The effect of antiobesity drugs on waist circumference: a mixed treatment comparison
Article first published online: 15 SEP 2013
© 2013 John Wiley & Sons Ltd
Diabetes, Obesity and Metabolism
Volume 16, Issue 3, pages 237–247, March 2014
How to Cite
Chilton, M., Dunkley, A., Carter, P., Davies, M. J., Khunti, K. and Gray, L. J. (2014), The effect of antiobesity drugs on waist circumference: a mixed treatment comparison. Diabetes, Obesity and Metabolism, 16: 237–247. doi: 10.1111/dom.12198
- Issue published online: 4 FEB 2014
- Article first published online: 15 SEP 2013
- Accepted manuscript online: 21 AUG 2013 12:18PM EST
- Manuscript Accepted: 14 AUG 2013
- Manuscript Revised: 20 JUN 2013
- Manuscript Received: 12 MAY 2013
To use meta-analytic techniques to quantitatively evaluate the efficacy of orlistat and lorcaserin in the treatment of people who are overweight and obese.
We identified publications from searches of electronic databases and extracted data from studies that compared orlistat or lorcaserin to lifestyle advice (standard care), placebo, sibutramine, rimonabant or metformin and collected information on waist circumference change or withdrawals due to adverse events (AEs). A mixed treatment comparison (MTC) meta-analysis was performed on the data extracted.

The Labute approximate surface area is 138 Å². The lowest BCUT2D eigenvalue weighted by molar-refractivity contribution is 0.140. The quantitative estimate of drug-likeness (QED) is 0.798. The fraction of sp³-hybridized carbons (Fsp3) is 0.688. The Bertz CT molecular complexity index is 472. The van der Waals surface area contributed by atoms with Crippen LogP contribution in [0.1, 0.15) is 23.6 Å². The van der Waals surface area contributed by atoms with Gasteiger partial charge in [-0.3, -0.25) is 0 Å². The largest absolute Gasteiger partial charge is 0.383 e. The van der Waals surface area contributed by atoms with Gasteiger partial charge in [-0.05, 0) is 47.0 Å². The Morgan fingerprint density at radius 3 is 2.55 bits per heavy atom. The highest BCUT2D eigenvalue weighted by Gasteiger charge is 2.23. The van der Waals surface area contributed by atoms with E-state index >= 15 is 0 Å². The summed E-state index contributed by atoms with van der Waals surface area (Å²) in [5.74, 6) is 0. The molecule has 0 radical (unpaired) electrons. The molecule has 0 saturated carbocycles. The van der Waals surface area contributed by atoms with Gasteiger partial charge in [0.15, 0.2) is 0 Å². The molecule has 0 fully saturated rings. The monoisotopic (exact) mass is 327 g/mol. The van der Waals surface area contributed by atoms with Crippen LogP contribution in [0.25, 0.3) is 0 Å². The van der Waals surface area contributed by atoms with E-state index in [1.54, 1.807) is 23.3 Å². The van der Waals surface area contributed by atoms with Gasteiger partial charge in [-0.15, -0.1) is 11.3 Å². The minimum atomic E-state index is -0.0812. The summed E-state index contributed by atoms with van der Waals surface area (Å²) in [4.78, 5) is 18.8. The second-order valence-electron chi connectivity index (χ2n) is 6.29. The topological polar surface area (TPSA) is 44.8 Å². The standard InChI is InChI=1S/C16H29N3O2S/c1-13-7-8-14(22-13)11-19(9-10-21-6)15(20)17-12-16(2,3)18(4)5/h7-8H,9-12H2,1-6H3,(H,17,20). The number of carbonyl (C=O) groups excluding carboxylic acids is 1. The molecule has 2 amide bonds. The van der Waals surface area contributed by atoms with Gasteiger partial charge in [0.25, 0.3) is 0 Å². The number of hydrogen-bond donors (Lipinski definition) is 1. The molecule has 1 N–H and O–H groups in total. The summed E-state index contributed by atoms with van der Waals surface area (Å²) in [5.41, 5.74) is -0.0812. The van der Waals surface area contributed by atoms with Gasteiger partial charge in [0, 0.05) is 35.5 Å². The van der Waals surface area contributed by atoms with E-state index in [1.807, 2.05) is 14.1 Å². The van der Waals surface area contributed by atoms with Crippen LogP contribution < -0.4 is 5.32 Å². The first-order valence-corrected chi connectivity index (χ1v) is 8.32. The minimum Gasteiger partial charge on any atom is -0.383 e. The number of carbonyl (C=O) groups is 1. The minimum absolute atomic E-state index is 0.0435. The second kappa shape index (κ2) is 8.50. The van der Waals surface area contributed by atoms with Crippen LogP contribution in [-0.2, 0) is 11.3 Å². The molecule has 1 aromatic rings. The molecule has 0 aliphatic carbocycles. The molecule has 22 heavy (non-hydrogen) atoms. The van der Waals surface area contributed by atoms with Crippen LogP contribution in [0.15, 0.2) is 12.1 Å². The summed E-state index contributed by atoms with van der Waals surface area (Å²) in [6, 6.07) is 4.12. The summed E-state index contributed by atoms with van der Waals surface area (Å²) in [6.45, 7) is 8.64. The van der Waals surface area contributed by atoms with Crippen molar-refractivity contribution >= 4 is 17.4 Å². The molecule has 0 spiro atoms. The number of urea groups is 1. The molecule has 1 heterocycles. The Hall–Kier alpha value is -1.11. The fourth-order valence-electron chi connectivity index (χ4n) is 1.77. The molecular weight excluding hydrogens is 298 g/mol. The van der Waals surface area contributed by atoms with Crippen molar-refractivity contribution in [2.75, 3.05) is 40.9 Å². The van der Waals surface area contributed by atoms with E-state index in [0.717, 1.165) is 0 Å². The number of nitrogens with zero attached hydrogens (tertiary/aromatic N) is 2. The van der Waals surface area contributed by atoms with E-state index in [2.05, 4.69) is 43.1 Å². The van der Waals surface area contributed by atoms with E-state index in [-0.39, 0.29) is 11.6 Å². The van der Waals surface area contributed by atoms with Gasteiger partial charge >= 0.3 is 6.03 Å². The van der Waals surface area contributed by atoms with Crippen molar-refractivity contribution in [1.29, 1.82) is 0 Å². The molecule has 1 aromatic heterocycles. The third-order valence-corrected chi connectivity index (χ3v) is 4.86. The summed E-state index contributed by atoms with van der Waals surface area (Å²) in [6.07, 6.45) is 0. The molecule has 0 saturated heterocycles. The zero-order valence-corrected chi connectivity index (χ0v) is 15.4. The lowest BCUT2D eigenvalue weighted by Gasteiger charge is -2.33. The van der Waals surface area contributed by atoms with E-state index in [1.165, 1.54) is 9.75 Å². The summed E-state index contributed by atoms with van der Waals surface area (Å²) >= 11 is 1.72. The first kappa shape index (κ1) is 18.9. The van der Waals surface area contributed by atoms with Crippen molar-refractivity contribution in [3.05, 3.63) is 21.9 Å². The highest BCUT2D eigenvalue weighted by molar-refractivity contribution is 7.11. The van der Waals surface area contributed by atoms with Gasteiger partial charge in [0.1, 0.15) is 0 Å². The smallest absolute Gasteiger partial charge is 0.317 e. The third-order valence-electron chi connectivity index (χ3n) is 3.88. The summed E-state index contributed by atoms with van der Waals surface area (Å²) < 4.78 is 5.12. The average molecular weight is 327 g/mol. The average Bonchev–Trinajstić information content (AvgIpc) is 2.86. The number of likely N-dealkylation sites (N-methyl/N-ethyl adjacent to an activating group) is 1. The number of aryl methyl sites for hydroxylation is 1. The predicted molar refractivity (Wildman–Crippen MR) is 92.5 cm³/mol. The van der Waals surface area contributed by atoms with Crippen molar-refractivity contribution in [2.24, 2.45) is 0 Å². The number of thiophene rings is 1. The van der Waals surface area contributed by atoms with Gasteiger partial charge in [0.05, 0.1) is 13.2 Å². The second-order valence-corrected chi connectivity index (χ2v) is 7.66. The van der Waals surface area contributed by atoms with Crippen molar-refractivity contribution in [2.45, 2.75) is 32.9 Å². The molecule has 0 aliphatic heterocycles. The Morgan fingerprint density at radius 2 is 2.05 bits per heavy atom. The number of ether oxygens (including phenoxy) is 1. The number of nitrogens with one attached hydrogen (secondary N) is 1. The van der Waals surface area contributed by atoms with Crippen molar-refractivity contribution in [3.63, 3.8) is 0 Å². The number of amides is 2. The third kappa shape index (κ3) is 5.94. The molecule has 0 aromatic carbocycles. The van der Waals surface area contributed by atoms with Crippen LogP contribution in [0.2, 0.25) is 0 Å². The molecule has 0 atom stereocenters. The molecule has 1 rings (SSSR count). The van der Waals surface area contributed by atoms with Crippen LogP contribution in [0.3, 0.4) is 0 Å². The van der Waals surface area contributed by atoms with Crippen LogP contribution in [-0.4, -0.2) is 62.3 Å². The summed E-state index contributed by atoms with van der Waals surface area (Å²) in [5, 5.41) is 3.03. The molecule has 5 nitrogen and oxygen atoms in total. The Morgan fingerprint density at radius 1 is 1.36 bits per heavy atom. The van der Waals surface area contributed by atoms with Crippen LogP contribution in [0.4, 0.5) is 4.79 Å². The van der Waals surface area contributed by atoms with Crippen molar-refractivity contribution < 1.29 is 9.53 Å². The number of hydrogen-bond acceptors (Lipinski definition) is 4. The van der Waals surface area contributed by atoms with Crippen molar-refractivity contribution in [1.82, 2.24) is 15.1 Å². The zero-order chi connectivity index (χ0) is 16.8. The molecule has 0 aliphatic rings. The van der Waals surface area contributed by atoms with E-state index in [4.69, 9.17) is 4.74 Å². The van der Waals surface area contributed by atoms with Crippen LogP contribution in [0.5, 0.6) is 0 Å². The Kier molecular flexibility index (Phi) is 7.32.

Orlistat was found to be significantly better than placebo and standard care in reducing waist circumference at 6 and 12 months; orlistat reduced waist circumference by −6.96 cm [95% credible interval (CrI): −8.93, −4.96 cm] compared to standard care at 6 months. The results suggested that lorcaserin reduced waist circumference by a greater amount than all other interventions at 12 months, for example, lorcaserin lead to a greater reduction of −2.45 cm (95% CrI: −4.99, 0.08 cm) in comparison to placebo, although these differences were not statistically significant. Although data were very limited, metformin reduced waist circumference by a greater amount (−2.11 cm, 95% CI: −1.00, −3.22 cm) than orlistat at 6 months. On average, 6.5% of patients on orlistat and 5.4% of those on lorcaserin discontinued their treatment due to AEs at 12 months.
Orlistat should be considered as an addition to lifestyle interventions in the treatment of obesity. Lorcaserin has recently been approved by the US Food and Drug Administration (FDA) and these results suggest that it is similar in both efficacy and safety compared to orlistat.